Saturday, July 28, 2007

State of Aphasia

President George Bush (sort of) gives the State of the Union address. The guy has the President down pretty well, unfortunately.


Packing the Court

Jean Edward Smith is upset that the Supreme Court has entered a "political thicket" (i.e. it's rulings are not such as Mr. Smith approves). His solution, offered in a New York Times op-ed piece, is to expand the Court's size to ten or eleven Justices so that a more liberal president could change the Court's direction without having to wait for resignations, retirements or deaths.

This is a variation on the standard liberal reaction to a stymied agenda. When the representatives of the people are not with you, then resort to the courts. If the courts are not with you then change the courts until they are. This was FDR's strategy in the 1930's, and Mr. Smith believes it has again become necessary today.

He tacitly recognizes that the vacuousness of liberal ideas persuades only the true-believers, thus those ideas, if they are to prevail, must be imposed by judicial fiat. This proposal amounts, of course, to an abrogation of representative democracy and the implementation of a judicial oligarchy.

Perhaps the biggest irony in Smith's suggestion is that he calls Roosevelt's effort to get a Court more amenable to his policies a "scheme," a "subterfuge," and "chicanery." Yet he's forthrightly proposing that the Democrats do precisely the same thing that Roosevelt did:

Roosevelt's convoluted scheme fooled no one and ultimately sank under its own weight.

Roosevelt claimed the justices were too old to keep up with the workload, and urged that for every justice who reached the age of 70 and did not retire within six months, the president should be able to appoint a younger justice to help out. Six of the Supreme Court justices in 1937 were older than 70. But the court was not behind in its docket, and Roosevelt's subterfuge was exposed. In the Senate, the president could muster only 20 supporters.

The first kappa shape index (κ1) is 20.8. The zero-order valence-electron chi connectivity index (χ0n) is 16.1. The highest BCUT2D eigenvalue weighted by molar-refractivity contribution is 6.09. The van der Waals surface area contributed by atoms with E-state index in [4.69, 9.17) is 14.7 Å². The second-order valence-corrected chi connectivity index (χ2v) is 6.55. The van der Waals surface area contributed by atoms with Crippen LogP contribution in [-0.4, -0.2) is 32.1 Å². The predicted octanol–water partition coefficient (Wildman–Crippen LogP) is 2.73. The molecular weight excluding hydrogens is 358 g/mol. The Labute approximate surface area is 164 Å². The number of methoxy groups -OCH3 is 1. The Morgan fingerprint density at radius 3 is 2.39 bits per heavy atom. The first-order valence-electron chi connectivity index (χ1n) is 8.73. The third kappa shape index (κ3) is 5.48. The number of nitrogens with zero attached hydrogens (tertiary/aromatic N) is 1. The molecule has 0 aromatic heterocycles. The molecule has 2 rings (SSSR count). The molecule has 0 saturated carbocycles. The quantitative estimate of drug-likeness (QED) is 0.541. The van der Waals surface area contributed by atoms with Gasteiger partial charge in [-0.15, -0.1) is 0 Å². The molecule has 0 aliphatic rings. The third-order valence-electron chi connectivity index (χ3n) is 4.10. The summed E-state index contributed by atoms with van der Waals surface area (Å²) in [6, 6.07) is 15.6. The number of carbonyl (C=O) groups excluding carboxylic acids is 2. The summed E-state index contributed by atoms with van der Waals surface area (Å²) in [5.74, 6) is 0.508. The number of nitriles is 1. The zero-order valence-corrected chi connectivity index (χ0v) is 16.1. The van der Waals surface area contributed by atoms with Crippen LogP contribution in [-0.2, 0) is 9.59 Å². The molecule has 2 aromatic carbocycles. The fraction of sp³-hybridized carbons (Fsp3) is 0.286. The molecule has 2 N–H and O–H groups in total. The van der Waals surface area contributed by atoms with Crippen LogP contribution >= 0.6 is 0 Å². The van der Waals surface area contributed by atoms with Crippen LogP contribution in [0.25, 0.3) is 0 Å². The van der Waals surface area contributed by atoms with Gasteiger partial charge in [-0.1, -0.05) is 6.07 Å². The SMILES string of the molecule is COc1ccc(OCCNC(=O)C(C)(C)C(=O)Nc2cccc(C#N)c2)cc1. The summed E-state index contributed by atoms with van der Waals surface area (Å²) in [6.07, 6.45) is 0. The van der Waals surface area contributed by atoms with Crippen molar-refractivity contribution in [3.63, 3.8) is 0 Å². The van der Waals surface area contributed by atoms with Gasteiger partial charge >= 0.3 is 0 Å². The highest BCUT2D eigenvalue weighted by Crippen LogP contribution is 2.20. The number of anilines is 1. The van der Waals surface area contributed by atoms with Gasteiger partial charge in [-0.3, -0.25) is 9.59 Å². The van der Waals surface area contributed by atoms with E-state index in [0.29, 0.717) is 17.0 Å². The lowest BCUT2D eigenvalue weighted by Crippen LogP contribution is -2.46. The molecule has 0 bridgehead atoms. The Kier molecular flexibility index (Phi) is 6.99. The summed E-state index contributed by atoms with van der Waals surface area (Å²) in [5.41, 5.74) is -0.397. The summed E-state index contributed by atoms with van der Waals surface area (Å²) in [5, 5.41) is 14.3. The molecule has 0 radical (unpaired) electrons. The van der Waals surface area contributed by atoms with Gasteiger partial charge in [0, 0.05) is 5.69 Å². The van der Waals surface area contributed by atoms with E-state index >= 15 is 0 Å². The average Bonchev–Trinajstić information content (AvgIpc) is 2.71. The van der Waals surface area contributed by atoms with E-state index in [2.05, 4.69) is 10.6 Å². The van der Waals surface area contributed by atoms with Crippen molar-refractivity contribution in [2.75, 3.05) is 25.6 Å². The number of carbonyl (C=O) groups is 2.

Still, there is nothing sacrosanct about having nine justices on the Supreme Court. Roosevelt's 1937 chicanery has given court-packing a bad name, but it is a hallowed American political tradition participated in by Republicans and Democrats alike.

If the current five-man majority persists in thumbing its nose at popular values, the election of a Democratic president and Congress could provide a corrective. It requires only a majority vote in both houses to add a justice or two. Chief Justice John Roberts and his conservative colleagues might do well to bear in mind that the roll call of presidents who have used this option includes not just Roosevelt but also Adams, Jefferson, Jackson, Lincoln and Grant.

It would be interesting to ask Mr. Smith precisely which "popular values" are being nose-thumbed by the present court. I doubt that he could answer that question. In other words, his justification for packing the Court is weaker even than FDR's

Anyway, can you imagine the caterwauling that would be echoing through the liberal press, including the NYT, if Republicans had suggested doing what Mr. Smith advises when they still controlled the Congress? Their outrage would have been volcanic.


The Clock Is Ticking

NewsMax is reporting that:

The U.S. is retrofitting its B-2 Stealth bombers with massive bunker-buster bombs - a move that could be a prelude to an attack on Iran and its nuclear facilities.

Iran has refused to comply with international demands that it stop its nuclear weapons programs.

Experts have noted that a U.S. or Israeli strike on Iran's nuclear program could be difficult due to the large number of installations - some of which are buried deep underground in hardened bunkers.

Northrop Grumman announced last week in a little noticed release that the company had begun integrating on the B-2's a new 30,000-pound-class "penetrator bomb" or bunker buster.

"The U.S. Air Force's B-2 Stealth bomber would be able to attack and destroy an expanded set of hardened, deeply buried military targets" using the monster bunker buster, the company said in its release.

The new Massive Ordnance Penetrator (MOP), which is being developed by the Boeing Co., is a GPS-guided weapon containing more than 5,300 pounds of conventional explosives inside a 20.5-foot-long enclosure of hardened steel. It is designed to penetrate dirt, rock and reinforced concrete to reach enemy bunker or tunnel installations.

The B-2 is capable of carrying two MOPs, one in each weapons bay.

Taken together with the fact that there are now, or soon will be, four carrier battle groups in the waters within striking distance of Iran, one gets the feeling that Ahmadinejad doesn't have much time left. The clock is ticking and he must either change the course of his support for global terrorism and his determination to build nuclear weapons with which to strike Israel and, ultimately, the U.S. or it looks like there will be war.